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UK merger control

The Enterprise Act 2002 (the "Act") contains the main domestic legislation on the control of mergers involving one or more UK businesses. There are special provisions dealing with newspaper mergers and media mergers. Certain mergers in regulated sectors may also be governed by relevant industry Acts. The Act applies to "merger situations" involving two or more enterprises, of which at least one is carried on in the UK, or by or under the control of a company incorporated in the UK. Merger Situations Covered by the Act A relevant merger situation occurs when an "enterprise ceases to be distinct". This happens when enterprises are brought under common ownership or control, or where there are arrangements whereby one or more enterprises ceases to be carried on. A merger can therefore arise either where there is a change of control in a company (for example upon a sale or issue of shares), or where there is a change of control or ownership of a business. There are three levels of influence over an enterprise: I. The acquisition of the ability to exercise material influence A shareholding of 25% (with equivalent voting rights) enabling the shareholder to block special resolutions, will usually amount to material influence, even if all other shares are held by one person. A shareholding of between 15% and 25% (with equivalent voting rights) may give material influence, depending on the size of the other shareholders. A shareholding below 15% (without any additional voting rights) is unlikely to involve material influence, unless the target is a large listed company with no other substantial shareholders. The acquisition of the ability to control policy This amounts to de facto control. It arises when the acquirer has a sufficiently large shareholding and/or other rights in the target to enable it, in practice, to control the policy of the target, even though it has less than 50% of the voting rights. The acquisition of a controlling interest This is outright or legal control, which normally means a shareholding with more than 50% of the voting rights in the target.



A merger situation arises either when control, at whatever level, is first acquired by the party concerned or when an entity which already has some control (at the material influence or de facto control level) acquires a higher level of control. Jurisdictional Thresholds A merger may be investigated by the Office of Fair Trading and referred to the Competition Commission for a detailed investigation if it:

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I. II.

creates or strengthens a share of supply of more than 25% in the UK or a substantial part of it (the share of supply test), and/or involves the acquisition of a target company which has a UK turnover of more than £70 million (the turnover test)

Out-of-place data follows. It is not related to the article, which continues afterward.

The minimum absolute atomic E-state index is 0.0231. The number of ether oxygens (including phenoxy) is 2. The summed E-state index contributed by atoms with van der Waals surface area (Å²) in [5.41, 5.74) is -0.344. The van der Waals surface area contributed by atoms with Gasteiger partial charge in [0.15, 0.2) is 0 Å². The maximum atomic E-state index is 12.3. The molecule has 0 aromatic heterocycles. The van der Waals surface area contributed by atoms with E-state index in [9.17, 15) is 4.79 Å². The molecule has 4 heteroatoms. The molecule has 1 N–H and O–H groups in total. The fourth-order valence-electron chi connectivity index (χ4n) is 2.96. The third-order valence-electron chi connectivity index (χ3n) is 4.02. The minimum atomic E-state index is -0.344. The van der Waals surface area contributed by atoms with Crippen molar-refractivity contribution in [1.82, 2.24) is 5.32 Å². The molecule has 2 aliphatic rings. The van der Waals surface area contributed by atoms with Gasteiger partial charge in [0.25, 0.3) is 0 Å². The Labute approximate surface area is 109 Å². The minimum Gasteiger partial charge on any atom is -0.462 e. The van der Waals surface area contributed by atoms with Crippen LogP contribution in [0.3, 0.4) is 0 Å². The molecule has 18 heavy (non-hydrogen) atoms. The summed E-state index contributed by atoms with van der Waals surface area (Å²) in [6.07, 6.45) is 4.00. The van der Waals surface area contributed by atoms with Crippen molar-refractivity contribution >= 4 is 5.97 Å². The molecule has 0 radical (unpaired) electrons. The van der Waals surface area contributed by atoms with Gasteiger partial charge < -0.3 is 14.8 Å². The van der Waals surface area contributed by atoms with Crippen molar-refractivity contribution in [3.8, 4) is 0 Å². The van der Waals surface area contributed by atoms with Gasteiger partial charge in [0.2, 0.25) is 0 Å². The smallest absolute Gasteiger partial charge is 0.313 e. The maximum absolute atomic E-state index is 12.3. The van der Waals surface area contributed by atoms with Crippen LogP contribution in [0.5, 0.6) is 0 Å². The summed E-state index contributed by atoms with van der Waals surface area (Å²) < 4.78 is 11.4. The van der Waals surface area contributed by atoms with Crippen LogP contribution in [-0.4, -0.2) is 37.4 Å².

It is important to note that the term "share of supply" is not synonymous with market share. Generally when competition lawyers refer to market shares they are assuming that the market has been properly defined and a share calculated on that basis. The share of supply test allows the Office of Fair Trading to consider segments of the market that may be considerably narrower than the market would be if it were actually defined. The UK operates a voluntary merger control system and so there is no obligation to notify the transaction if the thresholds set out above are met. However, where the thresholds are met the Office of Fair Trading may take jurisdiction over the transaction which may result in the transaction being notified to the Competition Commission. Therefore, notifications are often made to ensure that the Office of Fair Trading will not decide to refer the transaction. The Role of the Office of Fair Trading The Office of Fair Trading is responsible for the initial investigation and, if necessary, for referring a merger to the Competition Commission for detailed investigation. The Secretary of State for Trade and Industry will only be involved where a case raises defined public interest issues. Subject to a few exceptions applicable only in limited circumstances the Office of Fair Trading will have a duty to refer a relevant merger situation to the Competition Commission where it holds a reasonable belief that there is a reasonable prospect that the situation has, or may be expected, to result in a substantial lessening of competition within any market or markets in the UK for goods or services. The exceptions to the duty to refer cover transactions that are still not certain to go ahead, transactions in small markets (less than £10 million in value) and transactions in relation to which sufficient countervailing customer benefits can be identified. The Substantial Lessening of Competition Test The substantial lessening of competition test (the "SLC test") is a purely competitionbased test. According to the UK Guidelines on Mergers, the Office of Fair Trading views competition as "a process of rivalry between firms seeking to win customers' business". When this process of rivalry is effective, it compels firms to deliver benefits to customers in terms of prices, quality and choice. When rivalry is reduced, the effectiveness of the process may diminish and this will have a knock-on effect on customers. The Office of Fair Trading acknowledges in its Guidelines that many mergers may be pro-competitive or neutral, having no effect on the competitive situation on the market. A merger may be expected to lead to a substantial lessening of competition when it is "expected to weaken rivalry to such an extent that the competitive process would no longer deliver a similar level of customer benefit as it would without the merger", where such post-merger effects are expected to be sustained for more than a short period of time. The application of the SLC test will depend on the specific facts of each relevant merger situation, the parties to the transaction and the market structure in which the transaction takes place. Notification to the Office of Fair Trading The Act does not require mergers to be notified for prior clearance and in this regard the system is voluntary. However, even if a merger is not notified the Office of Fair Trading